While Mitsubishi’s EVO enjoys retirement, Subaru’s rally-bred counterpart lives on in the form of the 2022 WRX RS sedan, boasting superior handling, neat tech upgrades, and dare we say it, some questionable aesthetics.
The RS is the middle tier trim level of the sedan variant, but is the highest trim level that has a manual transmission option. This will enrage enthusiasts who want a manual gearbox as well as the active dampers in the range-topping tS, but alas, they can’t have both.
The WRX is also available as a Sportswagon, replacing the Levorg, also to the chagrin of enthusiasts. The wagon is also available in three trim levels, the base model, the GT and the tS. The tS variant in both offerings features a host of STI goodies too.
Those questionable aesthetics we spoke of come in the form of the look of the car. Its new styling cues aren’t exactly pretty and they’ve been the centre of much discussion online, mostly around the matte black plastic skin on the majority of the car’s body kit.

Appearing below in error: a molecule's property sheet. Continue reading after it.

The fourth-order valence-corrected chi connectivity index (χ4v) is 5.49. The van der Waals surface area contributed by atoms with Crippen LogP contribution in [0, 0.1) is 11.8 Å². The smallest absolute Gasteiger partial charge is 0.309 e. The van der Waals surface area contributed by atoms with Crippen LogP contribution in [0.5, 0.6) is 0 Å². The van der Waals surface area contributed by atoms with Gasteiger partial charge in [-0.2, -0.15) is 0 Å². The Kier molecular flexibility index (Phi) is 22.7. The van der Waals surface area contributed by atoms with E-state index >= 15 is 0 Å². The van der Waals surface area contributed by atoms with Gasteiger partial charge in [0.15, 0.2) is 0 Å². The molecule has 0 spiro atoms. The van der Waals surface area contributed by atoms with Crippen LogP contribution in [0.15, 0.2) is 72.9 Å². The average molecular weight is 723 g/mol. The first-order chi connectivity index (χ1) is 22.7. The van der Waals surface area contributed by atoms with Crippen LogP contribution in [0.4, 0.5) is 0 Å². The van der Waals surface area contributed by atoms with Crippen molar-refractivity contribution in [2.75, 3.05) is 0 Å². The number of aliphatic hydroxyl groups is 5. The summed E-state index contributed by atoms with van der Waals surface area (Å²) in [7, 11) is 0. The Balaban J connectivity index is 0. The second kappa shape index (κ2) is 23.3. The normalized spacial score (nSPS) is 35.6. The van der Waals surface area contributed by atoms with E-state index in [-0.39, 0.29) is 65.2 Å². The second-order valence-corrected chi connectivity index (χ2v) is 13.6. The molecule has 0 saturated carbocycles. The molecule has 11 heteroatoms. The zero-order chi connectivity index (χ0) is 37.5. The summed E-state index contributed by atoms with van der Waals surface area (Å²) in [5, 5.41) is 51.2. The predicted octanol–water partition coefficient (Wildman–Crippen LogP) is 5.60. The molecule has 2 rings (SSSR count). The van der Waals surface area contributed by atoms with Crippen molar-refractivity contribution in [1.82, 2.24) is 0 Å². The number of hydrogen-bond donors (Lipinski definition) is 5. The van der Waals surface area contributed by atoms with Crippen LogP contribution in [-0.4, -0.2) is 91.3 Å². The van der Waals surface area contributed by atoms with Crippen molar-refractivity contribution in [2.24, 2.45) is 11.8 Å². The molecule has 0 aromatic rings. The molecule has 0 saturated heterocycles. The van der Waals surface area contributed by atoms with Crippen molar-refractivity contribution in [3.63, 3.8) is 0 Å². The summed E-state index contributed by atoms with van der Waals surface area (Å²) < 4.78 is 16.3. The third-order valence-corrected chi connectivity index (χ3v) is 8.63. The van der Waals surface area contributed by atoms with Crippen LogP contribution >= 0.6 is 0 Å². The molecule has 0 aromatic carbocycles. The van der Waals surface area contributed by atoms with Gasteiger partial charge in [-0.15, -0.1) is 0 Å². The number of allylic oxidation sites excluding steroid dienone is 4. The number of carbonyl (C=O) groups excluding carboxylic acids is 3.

It gives a faux-carbon fibre look, that does feel a little cheap. The rear of the car is chunky too, and by chunky, we mean booty for days. One look at the back from a certain angle and you’ll know what we mean.
The entirely black rear bumper protrudes a fair bit from the rest of the rear fascia too. We know it’s all done with functionality in mind, as cooling management and aerodynamics are affected by it all, but damn it can be hard to look at.
Subaru does score some bonus points though for the neat “lava” details in the rear tail lights, and while both the those and the head lights feel a tad small for the body shape, we do kind of get it. We just don’t like it, but to each their own.
Inside, the cabin is comfortable and roomy. The seats have enough bolstering to be sporty but not too much, so that it’s impractical. The front and second row outboard seats are all heated, and the finish of the interior is sport, with a hint of luxury.
There’s plenty of leg and headroom in the second row too, and we were able to fit a rear-facing infant seat in without compromising the front seat’s position and comfort. There’s plenty of visibility from the driver’s seat as well, which is a plus.